In order to optimize this flexibility, the control and evaluation device in one embodiment uses different reminder time determination algorithms for working days versus non-working days. In other embodiments, the control and evaluation device uses an event time as a non-static reference point (floating reference point) in the reminder time determination algorithm. For example, food intakes are a particularly well-suited illustration of this. It can be helpful to determine over the course of several days, using the reminder time determination algorithm, the period of time between a food intake (for example, lunch) and the subsequent measurement of the glucose concentration and to generate a reminder signal at a point in time that is related to the corresponding food intake (for example, lunch) on the respective day. In this simple example, the reminder signal from the signaling device may be generated at a certain period of time after the lunch, with the period of time corresponding to the mean of the periods of time between the blood glucose measurements and the corresponding lunches on the preceding days. Obviously, the mean is only a simple example. In more comprehensive embodiments, mathematical procedures are utilized that provide for more flexible adaptation while taking into consideration multiple parameters, e.g. the types of events and particular event data. The simplified example illustrates, however, that the use of a floating reference point has particular utility with regard to the flexible adaptation to the habits of the user since the user is reminded of carrying out a glucose measurement not at a more or less fixed time of day, but rather at a point in time that corresponds to his personal daily routine. Here, the time period between the event time used as floating reference point and the reminder time can have any value, including zero (in which case the reminder signal is generated simultaneously with the occurrence of the event which is used as floating reference point).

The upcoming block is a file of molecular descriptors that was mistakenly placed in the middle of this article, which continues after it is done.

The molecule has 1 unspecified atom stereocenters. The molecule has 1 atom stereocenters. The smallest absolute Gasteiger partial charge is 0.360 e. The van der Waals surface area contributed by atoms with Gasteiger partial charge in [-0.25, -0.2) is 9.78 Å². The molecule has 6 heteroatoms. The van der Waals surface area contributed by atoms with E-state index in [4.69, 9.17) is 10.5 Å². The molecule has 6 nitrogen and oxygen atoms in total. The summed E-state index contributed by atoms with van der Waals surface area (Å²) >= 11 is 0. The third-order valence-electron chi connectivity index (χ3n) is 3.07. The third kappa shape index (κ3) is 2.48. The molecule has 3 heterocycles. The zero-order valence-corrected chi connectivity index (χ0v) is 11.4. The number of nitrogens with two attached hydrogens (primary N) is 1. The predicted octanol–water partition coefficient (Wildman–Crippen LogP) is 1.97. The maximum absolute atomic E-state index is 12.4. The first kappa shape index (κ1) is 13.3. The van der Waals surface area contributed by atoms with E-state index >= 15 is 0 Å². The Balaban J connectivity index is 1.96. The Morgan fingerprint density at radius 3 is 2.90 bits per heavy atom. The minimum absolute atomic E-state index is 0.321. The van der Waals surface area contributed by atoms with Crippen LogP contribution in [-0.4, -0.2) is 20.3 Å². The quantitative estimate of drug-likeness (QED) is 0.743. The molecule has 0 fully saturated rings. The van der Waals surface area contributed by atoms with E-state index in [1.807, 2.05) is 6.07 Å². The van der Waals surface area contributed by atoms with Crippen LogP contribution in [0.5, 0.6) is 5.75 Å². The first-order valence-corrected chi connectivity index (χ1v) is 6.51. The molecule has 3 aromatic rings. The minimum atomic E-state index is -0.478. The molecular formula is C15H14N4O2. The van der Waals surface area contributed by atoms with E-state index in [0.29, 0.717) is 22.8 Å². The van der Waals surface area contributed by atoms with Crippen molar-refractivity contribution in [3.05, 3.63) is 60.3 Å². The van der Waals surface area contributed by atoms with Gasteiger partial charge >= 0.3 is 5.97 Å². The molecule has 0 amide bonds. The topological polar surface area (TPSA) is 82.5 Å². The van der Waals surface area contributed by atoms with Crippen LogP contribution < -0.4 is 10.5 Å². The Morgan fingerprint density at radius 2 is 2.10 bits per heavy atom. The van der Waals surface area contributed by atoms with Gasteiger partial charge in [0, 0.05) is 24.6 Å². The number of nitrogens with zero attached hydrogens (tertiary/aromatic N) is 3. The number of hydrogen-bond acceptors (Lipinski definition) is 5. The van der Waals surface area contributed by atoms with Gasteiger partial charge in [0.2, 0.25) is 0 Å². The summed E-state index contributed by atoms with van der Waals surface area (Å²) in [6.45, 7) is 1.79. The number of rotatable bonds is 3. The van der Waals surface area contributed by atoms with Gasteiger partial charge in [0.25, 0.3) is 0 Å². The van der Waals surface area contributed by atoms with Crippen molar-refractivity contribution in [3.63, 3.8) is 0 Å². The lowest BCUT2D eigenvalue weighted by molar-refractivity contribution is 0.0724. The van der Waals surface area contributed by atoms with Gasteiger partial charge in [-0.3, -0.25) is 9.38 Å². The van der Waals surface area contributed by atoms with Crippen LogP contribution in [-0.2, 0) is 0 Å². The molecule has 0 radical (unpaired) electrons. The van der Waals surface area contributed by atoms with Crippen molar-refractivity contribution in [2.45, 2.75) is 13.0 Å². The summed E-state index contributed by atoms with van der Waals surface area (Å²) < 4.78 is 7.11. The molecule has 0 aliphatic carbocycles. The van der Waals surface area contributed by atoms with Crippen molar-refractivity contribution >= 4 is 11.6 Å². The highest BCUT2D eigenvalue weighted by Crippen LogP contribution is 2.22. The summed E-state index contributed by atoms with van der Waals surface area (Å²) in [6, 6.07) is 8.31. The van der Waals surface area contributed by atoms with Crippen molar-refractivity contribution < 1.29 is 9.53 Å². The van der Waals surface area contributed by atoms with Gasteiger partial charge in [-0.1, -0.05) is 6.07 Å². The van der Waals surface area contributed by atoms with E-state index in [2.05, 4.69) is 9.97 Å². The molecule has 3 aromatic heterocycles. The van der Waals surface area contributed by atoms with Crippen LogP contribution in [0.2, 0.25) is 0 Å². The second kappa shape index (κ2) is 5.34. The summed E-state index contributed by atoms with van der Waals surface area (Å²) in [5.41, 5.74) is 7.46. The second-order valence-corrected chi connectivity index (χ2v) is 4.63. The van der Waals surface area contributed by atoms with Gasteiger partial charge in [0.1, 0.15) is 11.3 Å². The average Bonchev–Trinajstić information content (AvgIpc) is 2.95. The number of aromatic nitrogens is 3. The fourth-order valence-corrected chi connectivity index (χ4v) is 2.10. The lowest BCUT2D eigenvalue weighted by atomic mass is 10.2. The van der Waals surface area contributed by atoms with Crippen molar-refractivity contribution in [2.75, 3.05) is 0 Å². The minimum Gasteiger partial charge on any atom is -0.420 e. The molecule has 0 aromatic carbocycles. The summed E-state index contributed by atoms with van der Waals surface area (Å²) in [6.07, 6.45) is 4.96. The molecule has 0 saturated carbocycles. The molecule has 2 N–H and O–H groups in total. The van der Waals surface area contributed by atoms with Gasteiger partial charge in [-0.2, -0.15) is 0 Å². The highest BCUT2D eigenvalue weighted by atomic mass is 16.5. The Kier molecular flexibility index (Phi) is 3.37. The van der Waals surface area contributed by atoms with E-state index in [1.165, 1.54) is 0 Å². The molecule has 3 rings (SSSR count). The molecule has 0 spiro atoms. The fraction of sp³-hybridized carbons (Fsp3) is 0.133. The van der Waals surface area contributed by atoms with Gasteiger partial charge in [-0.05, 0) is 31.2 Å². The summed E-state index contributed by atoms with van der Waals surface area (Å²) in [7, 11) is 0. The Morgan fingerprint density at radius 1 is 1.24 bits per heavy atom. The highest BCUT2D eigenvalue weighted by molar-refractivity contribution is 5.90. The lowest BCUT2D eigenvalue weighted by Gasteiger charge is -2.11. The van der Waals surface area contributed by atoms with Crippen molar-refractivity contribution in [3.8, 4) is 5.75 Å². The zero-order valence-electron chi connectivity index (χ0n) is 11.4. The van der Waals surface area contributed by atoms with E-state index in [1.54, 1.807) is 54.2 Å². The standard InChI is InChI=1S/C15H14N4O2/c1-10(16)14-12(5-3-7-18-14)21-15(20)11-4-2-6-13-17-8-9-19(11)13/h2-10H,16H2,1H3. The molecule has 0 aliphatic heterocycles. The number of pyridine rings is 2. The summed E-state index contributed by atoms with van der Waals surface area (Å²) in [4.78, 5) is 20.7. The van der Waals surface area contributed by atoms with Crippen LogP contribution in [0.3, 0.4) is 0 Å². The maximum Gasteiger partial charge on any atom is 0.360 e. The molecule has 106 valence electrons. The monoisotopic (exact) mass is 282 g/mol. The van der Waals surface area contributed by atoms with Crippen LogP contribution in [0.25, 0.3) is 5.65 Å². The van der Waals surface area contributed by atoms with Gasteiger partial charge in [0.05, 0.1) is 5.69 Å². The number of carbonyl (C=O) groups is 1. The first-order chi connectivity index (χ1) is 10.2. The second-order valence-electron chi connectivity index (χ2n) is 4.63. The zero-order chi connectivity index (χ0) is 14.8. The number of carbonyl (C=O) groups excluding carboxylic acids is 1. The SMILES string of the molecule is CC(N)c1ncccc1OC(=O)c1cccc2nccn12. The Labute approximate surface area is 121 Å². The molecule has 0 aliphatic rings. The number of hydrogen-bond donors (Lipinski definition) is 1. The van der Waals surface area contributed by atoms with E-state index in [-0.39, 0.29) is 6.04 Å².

Thus the present invention permits the determination of reminder times that can be individually adapted to the daily rhythm of a user and in addition depend on events that are relevant to the time profile of the blood glucose concentration, for example food intakes, insulin administrations or physical activity.
The determination of reminder times as part of the present invention is not limited to the timing of required glucose analyses. Rather, in other embodiments, reminder times for other actions can also be determined according to the invention, such as for insulin administrations and/or food intakes. In this regard, it can be helpful to generate different reminder signals for the different user actions being reminded with the signaling device. Generally, acoustic signals are one means of signaling, but it is also feasible to use visual reminder signals (for example indicia on a display) or haptic reminder signals (e.g. vibrations).
For example, the control and evaluation device can determine a first class of reminder times at which the signaling device generates a first type of reminder signal as a reminder of a required blood glucose measurement, and, in addition, determines a second class of reminder times at which the signaling device generates a second type of reminder signal as a reminder of insulin injections, food intakes and/or sports activities.